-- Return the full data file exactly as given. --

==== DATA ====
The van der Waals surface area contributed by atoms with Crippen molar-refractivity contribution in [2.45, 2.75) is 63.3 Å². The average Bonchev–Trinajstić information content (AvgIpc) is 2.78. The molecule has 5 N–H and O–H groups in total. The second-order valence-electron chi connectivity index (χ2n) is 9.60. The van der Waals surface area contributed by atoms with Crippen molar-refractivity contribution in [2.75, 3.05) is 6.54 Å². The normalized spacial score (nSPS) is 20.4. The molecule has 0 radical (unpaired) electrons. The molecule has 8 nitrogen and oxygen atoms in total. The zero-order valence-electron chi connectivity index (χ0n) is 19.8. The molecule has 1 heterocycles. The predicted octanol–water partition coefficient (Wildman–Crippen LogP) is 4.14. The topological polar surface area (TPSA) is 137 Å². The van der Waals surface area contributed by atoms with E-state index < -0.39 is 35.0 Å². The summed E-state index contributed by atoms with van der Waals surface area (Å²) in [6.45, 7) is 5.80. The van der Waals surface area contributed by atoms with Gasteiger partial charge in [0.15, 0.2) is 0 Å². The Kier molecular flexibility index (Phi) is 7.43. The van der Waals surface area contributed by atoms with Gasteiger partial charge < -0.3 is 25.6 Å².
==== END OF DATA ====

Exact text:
The van der Waals surface area contributed by atoms with Crippen molar-refractivity contribution in [2.45, 2.75) is 63.3 Å². The average Bonchev–Trinajstić information content (AvgIpc) is 2.78. The molecule has 5 N–H and O–H groups in total. The second-order valence-electron chi connectivity index (χ2n) is 9.60. The van der Waals surface area contributed by atoms with Crippen molar-refractivity contribution in [2.75, 3.05) is 6.54 Å². The normalized spacial score (nSPS) is 20.4. The molecule has 0 radical (unpaired) electrons. The molecule has 8 nitrogen and oxygen atoms in total. The zero-order valence-electron chi connectivity index (χ0n) is 19.8. The molecule has 1 heterocycles. The predicted octanol–water partition coefficient (Wildman–Crippen LogP) is 4.14. The topological polar surface area (TPSA) is 137 Å². The van der Waals surface area contributed by atoms with E-state index < -0.39 is 35.0 Å². The summed E-state index contributed by atoms with van der Waals surface area (Å²) in [6.45, 7) is 5.80. The van der Waals surface area contributed by atoms with Gasteiger partial charge in [0.15, 0.2) is 0 Å². The Kier molecular flexibility index (Phi) is 7.43. The van der Waals surface area contributed by atoms with Gasteiger partial charge < -0.3 is 25.6 Å².